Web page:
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OK, I'm just going to upload this extremely humble, unedited video and ask for guidance. I know that it will help me to learn, and maybe a few others will learn too. I'm going to start doing real estate videos soon (got my Part 107) and trying to experiment to learn the best settings, but it's very slow going.

Here is the Vimeo link:
I tried to just upload my file into this window using the Upload button that is provided, but it said my file size is too large. If there is a better way for me to present the video please let me know.

I set up my camera as advised by an online "expert" on YouTube but I'm not too happy with the results.

I tried fixing it in post (white balance, contrast, color correction, sharpness, saturation) but ended up with lots of noise and even more aliasing and moire. I use Power Director 16. Maybe not the most expensive editor out there but really performs well and has all the functionality. I really don't think that my post-processing issues are related to the video editing software I use.

My complaints are:
- Way too flat (sure, it was a very cloudy day with no sun, but this looks like a white gauze was placed over the camera lens)
- I see both aliasing and moire, especially on some of the rooftops
- Colors are dull - I want sharp, vibrant colors!
- Slightly out of focus - I should have been able to fix this before recording but I didn't notice it on my iPad Air screen.
- I really REALLY tried to rotate my P4P very smoothly and slow along the vertical (yaw) axis, but it still looks a little bit "jerky."

Settings:
P4 Pro; 2720x1530; 60FPS; H.264; very cloudy day, so no filters used; D-Cinelike; Sharpness -1; Contrast -3; Saturation -2; White Balance - Cloudy Day; Manual camera settings: ISO 100; f5.6; Shutter 120; 2.7K at 60fps (my computer is a bit too slow for 4K video, so I try to record in 2K and publish in 1080 HD); MP4 format; NTSC; Tripod mode.

Questions:
- How would you have changed the camera settings in DJI Go 4?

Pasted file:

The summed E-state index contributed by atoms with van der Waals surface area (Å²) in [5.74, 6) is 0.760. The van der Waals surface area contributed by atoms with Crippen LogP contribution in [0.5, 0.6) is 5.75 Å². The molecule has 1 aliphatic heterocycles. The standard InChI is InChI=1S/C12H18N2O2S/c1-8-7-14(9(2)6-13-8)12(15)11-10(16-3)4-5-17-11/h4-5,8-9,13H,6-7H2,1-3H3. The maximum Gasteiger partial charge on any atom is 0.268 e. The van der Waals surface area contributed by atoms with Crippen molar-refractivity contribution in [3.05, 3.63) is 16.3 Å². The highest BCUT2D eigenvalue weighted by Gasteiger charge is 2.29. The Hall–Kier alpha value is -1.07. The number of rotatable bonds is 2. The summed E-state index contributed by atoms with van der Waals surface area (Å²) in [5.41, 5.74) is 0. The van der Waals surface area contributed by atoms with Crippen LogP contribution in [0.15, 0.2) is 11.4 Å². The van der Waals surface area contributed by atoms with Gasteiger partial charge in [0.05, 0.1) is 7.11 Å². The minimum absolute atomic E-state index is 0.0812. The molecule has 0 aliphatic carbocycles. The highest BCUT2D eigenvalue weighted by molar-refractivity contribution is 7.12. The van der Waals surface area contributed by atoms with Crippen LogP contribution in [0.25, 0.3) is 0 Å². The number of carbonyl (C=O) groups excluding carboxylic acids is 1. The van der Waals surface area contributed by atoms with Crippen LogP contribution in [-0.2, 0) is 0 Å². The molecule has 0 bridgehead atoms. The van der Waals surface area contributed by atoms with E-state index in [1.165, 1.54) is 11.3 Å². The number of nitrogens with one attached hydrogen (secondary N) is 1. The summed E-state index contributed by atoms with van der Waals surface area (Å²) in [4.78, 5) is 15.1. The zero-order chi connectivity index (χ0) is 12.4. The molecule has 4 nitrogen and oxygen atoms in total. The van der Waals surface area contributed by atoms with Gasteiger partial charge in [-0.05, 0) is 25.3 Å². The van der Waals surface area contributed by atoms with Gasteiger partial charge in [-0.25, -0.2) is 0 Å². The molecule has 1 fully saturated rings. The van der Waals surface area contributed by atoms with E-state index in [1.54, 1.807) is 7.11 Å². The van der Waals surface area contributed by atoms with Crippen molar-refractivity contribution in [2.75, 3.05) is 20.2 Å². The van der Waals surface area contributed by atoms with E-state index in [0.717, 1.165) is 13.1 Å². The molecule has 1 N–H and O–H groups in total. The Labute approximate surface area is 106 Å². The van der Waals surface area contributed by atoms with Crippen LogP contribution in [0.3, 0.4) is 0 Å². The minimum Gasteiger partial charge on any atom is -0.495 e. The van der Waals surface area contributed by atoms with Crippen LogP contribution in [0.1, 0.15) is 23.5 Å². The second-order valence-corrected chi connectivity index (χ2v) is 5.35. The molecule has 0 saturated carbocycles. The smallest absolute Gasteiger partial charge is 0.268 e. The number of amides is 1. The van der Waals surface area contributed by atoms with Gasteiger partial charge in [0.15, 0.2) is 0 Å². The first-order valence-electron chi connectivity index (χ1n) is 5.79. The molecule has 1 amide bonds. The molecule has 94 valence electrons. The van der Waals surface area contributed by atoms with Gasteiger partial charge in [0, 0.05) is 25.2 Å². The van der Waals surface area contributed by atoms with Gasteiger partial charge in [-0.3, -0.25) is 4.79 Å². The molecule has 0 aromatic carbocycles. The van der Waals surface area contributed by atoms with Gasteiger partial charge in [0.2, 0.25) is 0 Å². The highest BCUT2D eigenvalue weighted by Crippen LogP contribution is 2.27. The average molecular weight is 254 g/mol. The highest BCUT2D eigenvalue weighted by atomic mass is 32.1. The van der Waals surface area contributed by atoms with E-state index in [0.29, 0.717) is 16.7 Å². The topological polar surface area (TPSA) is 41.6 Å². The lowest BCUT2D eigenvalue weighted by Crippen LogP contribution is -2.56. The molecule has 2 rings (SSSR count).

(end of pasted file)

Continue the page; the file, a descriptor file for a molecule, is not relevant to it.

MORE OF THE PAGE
- What would you do to improve it in post?
- Is this just what I should expect on very cloudy days?
- Any other suggestions?

Thanks for any constructive help!
 
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Everyone will give you slightly different views on how to setup things. I’m no expert by any means. I sure the camera settings were to eliminate the sharp contrast difference when filming. That is important to eliminate the too bright and too dark. They may be fine. In your processing you need to add more contrast. It will help get rid of the haze and bring out the color. You can play with levels and that could help also. Then add more saturation. 2 k is fine to film in. Not a problem. I believe it is mainly a post processing problem.

There are professionals that can help you more, but that is a start.
 
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What, if anything, did you do in postproduction (in your video editor)?
 
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Everyone will give you slightly different views on how to setup things. ...Then add more saturation. 2 k is fine to film in. Not a problem. I believe it is mainly a post processing problem.
There are professionals that can help you more, but that is a start.
Thanks for taking the time to help! Adding contrast is probably the big thing. I probably overcorrected and did too much the first time I worked on it.
 
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What, if anything, did you do in postproduction (in your video editor)?
The video is straight out of the camera. I originally worked on it in post and I think I did too much because it just looked horrible. I probably over-corrected (and then some!). Then I thought that, since this is a forum for Phantom pilots to share ideas and help each other, I would just throw the video out there with no editing and see what suggestions I get. Personally I think that the overcast conditions are the main problem, but I'm not sure and wanted to get feedback from folks with more experience in videography and color correction. Thanks for asking.